Australia may have dodged the bullet that has put the US, Britain and most European economies on life support, but our 2009 collection of essays shows that – despite our enviable economic position – Australia is not the egalitarian paradise that many believe it to be.Equality Speaks features an eclectic mix of writers who highlight a common challenge – to use our (relatively) stable economic times to make the shift to a fairer Australia. It brings together some of our sharpest minds to look at paths to a more equal Australia in areas like transport, homelessness, education, women, tax, refugees, work and employment amongst others. It includes new research on the distribution of wealth in Australia.
"Economic inequality causes social stress. There is now mounting evidence linking inequality to ill health, crime, greater stresses on social services and lower levels of overall happiness in society." Stilwell and Primrose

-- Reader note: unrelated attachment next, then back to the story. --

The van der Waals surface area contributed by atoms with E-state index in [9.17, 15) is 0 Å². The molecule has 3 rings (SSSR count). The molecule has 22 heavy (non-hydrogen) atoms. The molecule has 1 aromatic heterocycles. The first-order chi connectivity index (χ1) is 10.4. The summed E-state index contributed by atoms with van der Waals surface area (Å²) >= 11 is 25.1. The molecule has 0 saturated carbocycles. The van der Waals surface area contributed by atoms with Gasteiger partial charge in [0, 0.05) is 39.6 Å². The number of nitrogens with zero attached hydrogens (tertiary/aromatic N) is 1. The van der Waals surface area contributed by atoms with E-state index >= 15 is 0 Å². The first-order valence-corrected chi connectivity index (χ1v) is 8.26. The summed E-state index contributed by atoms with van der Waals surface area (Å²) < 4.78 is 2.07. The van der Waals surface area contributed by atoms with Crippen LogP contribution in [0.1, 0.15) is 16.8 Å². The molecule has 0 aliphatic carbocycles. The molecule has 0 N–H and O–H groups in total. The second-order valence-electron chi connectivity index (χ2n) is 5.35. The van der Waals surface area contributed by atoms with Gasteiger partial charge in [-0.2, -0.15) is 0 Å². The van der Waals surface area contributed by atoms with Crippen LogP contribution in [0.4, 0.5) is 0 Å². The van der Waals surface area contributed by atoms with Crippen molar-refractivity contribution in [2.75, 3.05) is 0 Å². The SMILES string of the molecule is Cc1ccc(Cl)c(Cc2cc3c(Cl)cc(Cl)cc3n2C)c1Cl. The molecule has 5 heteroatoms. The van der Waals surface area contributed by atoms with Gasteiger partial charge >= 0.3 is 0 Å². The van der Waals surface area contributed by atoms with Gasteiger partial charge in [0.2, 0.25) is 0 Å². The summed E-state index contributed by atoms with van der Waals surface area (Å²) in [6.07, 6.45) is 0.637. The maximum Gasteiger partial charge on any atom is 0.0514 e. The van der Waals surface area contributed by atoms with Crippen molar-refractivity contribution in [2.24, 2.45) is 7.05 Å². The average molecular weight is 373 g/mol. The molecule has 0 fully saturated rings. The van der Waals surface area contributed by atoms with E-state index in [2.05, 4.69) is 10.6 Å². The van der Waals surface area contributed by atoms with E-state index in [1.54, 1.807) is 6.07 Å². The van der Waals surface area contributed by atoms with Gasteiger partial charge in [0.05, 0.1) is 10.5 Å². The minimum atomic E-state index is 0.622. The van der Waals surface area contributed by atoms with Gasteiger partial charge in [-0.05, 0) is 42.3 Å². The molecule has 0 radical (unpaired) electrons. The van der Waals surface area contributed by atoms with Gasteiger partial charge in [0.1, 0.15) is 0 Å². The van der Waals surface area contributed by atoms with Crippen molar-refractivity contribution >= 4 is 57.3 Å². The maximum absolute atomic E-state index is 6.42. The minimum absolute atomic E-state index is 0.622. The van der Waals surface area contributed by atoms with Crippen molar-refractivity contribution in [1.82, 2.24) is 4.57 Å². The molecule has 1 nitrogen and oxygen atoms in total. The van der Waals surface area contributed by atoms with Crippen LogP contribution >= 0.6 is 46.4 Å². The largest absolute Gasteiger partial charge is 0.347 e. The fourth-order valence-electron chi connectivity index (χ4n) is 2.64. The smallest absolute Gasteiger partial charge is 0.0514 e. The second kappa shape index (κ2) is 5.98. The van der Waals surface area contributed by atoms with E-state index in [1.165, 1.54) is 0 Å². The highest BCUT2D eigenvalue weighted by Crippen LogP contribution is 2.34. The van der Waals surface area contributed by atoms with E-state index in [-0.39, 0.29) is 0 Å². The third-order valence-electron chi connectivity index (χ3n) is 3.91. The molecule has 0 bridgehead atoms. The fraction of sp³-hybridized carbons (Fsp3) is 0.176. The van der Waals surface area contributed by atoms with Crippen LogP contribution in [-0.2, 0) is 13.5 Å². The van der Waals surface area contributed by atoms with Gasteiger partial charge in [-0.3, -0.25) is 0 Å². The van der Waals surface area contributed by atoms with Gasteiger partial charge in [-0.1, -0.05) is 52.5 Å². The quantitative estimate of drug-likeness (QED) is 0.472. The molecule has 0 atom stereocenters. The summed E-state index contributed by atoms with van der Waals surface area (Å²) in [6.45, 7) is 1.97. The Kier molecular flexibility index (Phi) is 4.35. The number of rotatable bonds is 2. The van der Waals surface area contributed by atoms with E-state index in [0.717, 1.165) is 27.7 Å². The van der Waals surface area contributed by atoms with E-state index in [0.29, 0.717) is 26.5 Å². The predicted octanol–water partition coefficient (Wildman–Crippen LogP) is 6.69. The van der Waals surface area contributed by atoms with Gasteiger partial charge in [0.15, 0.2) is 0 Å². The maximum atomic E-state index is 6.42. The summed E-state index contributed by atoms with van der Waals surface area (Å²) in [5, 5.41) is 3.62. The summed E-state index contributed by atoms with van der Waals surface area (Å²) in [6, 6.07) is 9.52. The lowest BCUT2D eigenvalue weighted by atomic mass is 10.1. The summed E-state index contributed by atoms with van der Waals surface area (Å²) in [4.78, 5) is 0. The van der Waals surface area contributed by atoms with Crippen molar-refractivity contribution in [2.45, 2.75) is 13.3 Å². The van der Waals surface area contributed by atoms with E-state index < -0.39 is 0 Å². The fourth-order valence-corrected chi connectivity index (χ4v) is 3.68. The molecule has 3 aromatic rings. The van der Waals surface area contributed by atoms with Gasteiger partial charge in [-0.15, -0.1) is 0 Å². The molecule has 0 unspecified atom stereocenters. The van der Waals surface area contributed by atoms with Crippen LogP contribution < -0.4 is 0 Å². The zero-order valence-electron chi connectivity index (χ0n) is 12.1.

Catalyst commissioned the National Centre for Social and Economic modeling (NATSEM) to conduct a study of contemporary trends in wealth distribution. This data has been reviewed by Frank Stilwell with David Primrose in Wealth distribution in Australia, which builds on previous research in this area by Frank Stilwell and Kirrily Jordan.
The NATSEM data shows that wealth inequities remain entrenched. These distinctions are particularly stark between men and women, between people working in different occupations and between households of couples (with and without children) compared with single person households, sole parents, or couples under 25 years old.
Despite a recent economic boom, wealth has remained concentrated among a small proportion of the population who are high income earners. Six per cent of people who earn $100,000 or above have an average wealth in the range of $236,800 to $534,400 while 60 per cent of the population who earn up to $50,000 per annum have an average wealth of between $67,800 and $92,000.